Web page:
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Mondo Magazine (Canada) - original article

In The Country: Losing Stones, Collecting Bones


An ominous, suspense-movie opening leads into the slow, pensive jazz of "My Best Friend is a Dancer", the first track from In The Country's sophomore album Losing Stones, Collecting Bones. Not nearly as stark as 2005's This Was The Pace Of My Heartbeat, this album equally conjures a quiet night in with a glass of wine, a triumphant mountain-climbing odyssey, and a sultry evening swaying on the dance floor. To be sure, Losing Stones, Collecting Bones has some grim and dark parts — the Satie-like piano-mashing in “Medicine Waltz”, for instance — but none of the songs conclude with minor chords or negative tones. In a nearly imperceptible tiptoe, the dynamics work over the course of a four-minute song from the edges of your consciousness to a frontal assault, and back again. More than once I felt affected by a subtle, hushed part; then I realized that the song’s crescendo had ended a moment before, as gently as it had begun.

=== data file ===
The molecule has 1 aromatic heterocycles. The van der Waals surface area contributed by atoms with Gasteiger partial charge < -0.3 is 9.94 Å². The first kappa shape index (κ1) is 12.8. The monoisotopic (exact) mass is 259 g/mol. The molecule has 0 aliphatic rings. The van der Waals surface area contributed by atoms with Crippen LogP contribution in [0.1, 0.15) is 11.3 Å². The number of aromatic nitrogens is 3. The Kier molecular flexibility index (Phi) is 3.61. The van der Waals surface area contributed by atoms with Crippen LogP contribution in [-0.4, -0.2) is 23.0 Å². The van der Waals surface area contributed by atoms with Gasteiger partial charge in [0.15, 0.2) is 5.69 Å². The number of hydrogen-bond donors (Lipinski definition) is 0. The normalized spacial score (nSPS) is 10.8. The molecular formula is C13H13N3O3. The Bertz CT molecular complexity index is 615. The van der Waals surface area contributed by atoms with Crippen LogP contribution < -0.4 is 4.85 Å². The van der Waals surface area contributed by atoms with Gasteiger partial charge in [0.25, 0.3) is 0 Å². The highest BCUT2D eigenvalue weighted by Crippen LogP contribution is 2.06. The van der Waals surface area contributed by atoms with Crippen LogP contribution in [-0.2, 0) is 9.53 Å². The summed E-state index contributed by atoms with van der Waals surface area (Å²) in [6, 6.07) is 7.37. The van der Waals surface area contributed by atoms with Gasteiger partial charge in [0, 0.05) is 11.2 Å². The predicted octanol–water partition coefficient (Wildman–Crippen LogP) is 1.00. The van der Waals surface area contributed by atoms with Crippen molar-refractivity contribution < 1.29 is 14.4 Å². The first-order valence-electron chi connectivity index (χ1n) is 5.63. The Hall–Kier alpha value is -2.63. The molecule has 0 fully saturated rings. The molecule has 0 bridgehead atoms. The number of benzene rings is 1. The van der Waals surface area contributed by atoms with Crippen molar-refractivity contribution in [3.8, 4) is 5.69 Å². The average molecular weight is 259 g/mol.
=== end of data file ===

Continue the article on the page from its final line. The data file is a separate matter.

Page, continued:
Pianist/songcrafter Morten Qvenild's parts mesh seamlessly with the ever-sexy upright bass, and the slowest of rhythms played with the softest of brushes. There are noodling piano parts so perfectly expressive that you can't tell if it's the cleanest improve, or the most creative scripted performance ever recorded.

The two vocal tracks are interesting but out of place in the whole; cheesy electric guitars and lyrics cheapen what is an otherwise intelligent and emotional experience. However, the album’s end result is strong, confident, and resolved. The absolute stunner of the set is "Take Me Over", but its subtle genius has been ignored by music critics in favour of art-scene guest stars Marc Ribot and Stefan Sundstrom on other tracks. With Losing Stones, Collecting Bones, In The Country are sure to get more than enough accolades, for doing what they do best.

Published : 14.02.2007